Poppy Woods chats to one of Brixton’s most up and coming young artists about her residency at the Department Store Studios, new business, creativity and the importance of community
By the time I press play on the recording app on my phone Coco and I are already deep in conversation about the unspoken aspects of female exercise. How much hormonal cycles can affect performance in athletes in the Olympics, and ourselves in everyday life. We have just sat down at Max snack bar, a Portuguese cafe under an arch on Brixton station road. Coco is at ease, greeting and making conversation with a women as we cross to the table, casually dispensing recommendations for the best local cafes to me. One sip of coffee in and I’m hooked, having lived just a minute away from The Department Store for most of her life, her residency at the Department store as one of two Lambeth based entrepreneurs awarded free membership for the next year suits her and the space both, in equal measure.
Coco’s concept is both beautifully delicate and entirely utilitarian, filling a space left in a market dominated by masculinity. She plans to combine predominantly natural yarns with high visibility to make a completely new type of cycling attire for a new emerging female driven commuter market. One where wearability is as much about the destination as the journey, as she explains it:
‘The dual kind of clothing idea…; it’s a more stylish idea of cycling and obviously the clothes can still be worn even if you aren’t on your bicycle…but if you wanted to go to the club.’
The concept began during the third Covid lockdown when Coco got seriously into cycling, having like many others gained confidence during the period when the city became still.
‘And then I was cycling around more and more and it was like one of those ones where I’m like: the reflective clothing is just so disgusting.’
Initially for personal use, Coco began playing with the idea of incorporating reflective materials into more natural ones and says she felt as though the universe was ahead of her when one of her favourite yarn stockists announced a new type of reflective yarn. It was at this point in her experimentations that she found out about The Department Store residency opportunity, via the Brixton project who she had been selected by to participate in the Electric Avenue shutter project the previous year. With only a few days left until the deadline set about writing her application. She says it all suddenly became real when found out she had reached the interview stage.
Day to night: images of Coco’s current prototypes under different lighting conditions.
Images courtesy of artist @cococripps
For Coco, the residency is as much about the mentorship as the space. Recipients receive mentorship from professionals in a range of different disciplines, from creative to business and financial. As a creative she says that this side comes easily to her but that the residency provides her with space and support for the other aspects of running a business and that it is this distinction which she really benefits from.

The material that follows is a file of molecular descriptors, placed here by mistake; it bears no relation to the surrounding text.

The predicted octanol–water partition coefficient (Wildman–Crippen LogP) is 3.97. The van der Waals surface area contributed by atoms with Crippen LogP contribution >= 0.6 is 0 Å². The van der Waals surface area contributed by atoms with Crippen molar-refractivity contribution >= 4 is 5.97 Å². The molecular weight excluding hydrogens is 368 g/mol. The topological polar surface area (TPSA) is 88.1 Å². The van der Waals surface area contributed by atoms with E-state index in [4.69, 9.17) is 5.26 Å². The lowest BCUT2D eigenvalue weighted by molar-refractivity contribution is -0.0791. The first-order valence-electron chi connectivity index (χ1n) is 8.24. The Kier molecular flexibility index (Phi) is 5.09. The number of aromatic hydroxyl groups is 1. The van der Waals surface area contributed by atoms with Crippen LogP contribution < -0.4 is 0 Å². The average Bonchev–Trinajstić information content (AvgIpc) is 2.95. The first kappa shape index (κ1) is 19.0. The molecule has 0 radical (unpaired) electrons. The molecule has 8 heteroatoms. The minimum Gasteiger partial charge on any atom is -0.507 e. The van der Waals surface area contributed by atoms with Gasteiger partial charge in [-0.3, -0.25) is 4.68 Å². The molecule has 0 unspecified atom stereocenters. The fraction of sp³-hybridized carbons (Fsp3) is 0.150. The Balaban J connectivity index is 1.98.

Coco is currently working on prototypes, a lot of which she has done on a rental machine with an aim to buy her own once she has more investment and then a digital one further down the line. When I ask her if more investment and her own industrial machine means she will be able to make everything in-house she tells me this is not ethically how she would want her brand to work, that
‘if it was to be something people could buy and afford I don’t think I could make them myself. Otherwise people would be having to pay too much money.’
For now, she hopes that she can at least provide this financial accessibility through creating smaller pieces like wristbands and long gloves, we both stop for a moment to take in the image of a cyclists arm glowing as they indicate through the London night.
Coco has lived in Brixton most of her life and still uses her childhood bedroom, a minutes walk away from The Department Store to house her textiles and current machines; her creative studio space. She tells me she is heading over there this afternoon to ‘do the shading on a jacket for like 150 drawings’, we bond over the inter-disciplinarianism with which our generation must approach career and, indeed, life. How it is so far removed from that of our grandparents. As well as animation, Coco teaches piano and helps run an under 5’s playgroup. She tells me she has already cut down since receiving the residency and that she hopes as she gains more investment she will be able to devote yet more time to her new business. But, she says, however much investment the business gets she never wants to completely stop doing everything else, saying:
‘I think it’s really helpful, to see different perspectives…It’s really easy when you’re creative to get into a one mode of being…like any creative thing, it can be easier to communicate a creative thing with another creative person, but really you should be able to communicate to anybody, even if they have no concept of the creative world.’
She tells me it’s all about: ‘being connected to where we are’. She is, both literally and metaphorically, the Department Store, and Brixton’s: girl next door.